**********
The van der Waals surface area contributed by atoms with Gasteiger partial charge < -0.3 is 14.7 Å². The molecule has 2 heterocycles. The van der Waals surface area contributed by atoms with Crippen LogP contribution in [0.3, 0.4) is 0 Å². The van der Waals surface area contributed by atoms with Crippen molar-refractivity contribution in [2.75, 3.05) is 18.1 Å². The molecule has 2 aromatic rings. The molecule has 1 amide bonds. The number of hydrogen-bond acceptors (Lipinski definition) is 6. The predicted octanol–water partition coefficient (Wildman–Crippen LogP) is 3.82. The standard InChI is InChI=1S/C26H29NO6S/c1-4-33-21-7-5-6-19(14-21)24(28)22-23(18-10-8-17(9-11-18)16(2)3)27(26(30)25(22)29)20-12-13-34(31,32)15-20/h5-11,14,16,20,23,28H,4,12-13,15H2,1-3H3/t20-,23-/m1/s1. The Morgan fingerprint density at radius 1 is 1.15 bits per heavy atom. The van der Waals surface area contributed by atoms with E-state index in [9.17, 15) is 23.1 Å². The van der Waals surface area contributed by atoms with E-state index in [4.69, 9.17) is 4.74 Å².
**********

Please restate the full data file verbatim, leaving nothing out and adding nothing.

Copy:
The van der Waals surface area contributed by atoms with Gasteiger partial charge < -0.3 is 14.7 Å². The molecule has 2 heterocycles. The van der Waals surface area contributed by atoms with Crippen LogP contribution in [0.3, 0.4) is 0 Å². The van der Waals surface area contributed by atoms with Crippen molar-refractivity contribution in [2.75, 3.05) is 18.1 Å². The molecule has 2 aromatic rings. The molecule has 1 amide bonds. The number of hydrogen-bond acceptors (Lipinski definition) is 6. The predicted octanol–water partition coefficient (Wildman–Crippen LogP) is 3.82. The standard InChI is InChI=1S/C26H29NO6S/c1-4-33-21-7-5-6-19(14-21)24(28)22-23(18-10-8-17(9-11-18)16(2)3)27(26(30)25(22)29)20-12-13-34(31,32)15-20/h5-11,14,16,20,23,28H,4,12-13,15H2,1-3H3/t20-,23-/m1/s1. The Morgan fingerprint density at radius 1 is 1.15 bits per heavy atom. The van der Waals surface area contributed by atoms with E-state index in [9.17, 15) is 23.1 Å². The van der Waals surface area contributed by atoms with E-state index in [4.69, 9.17) is 4.74 Å².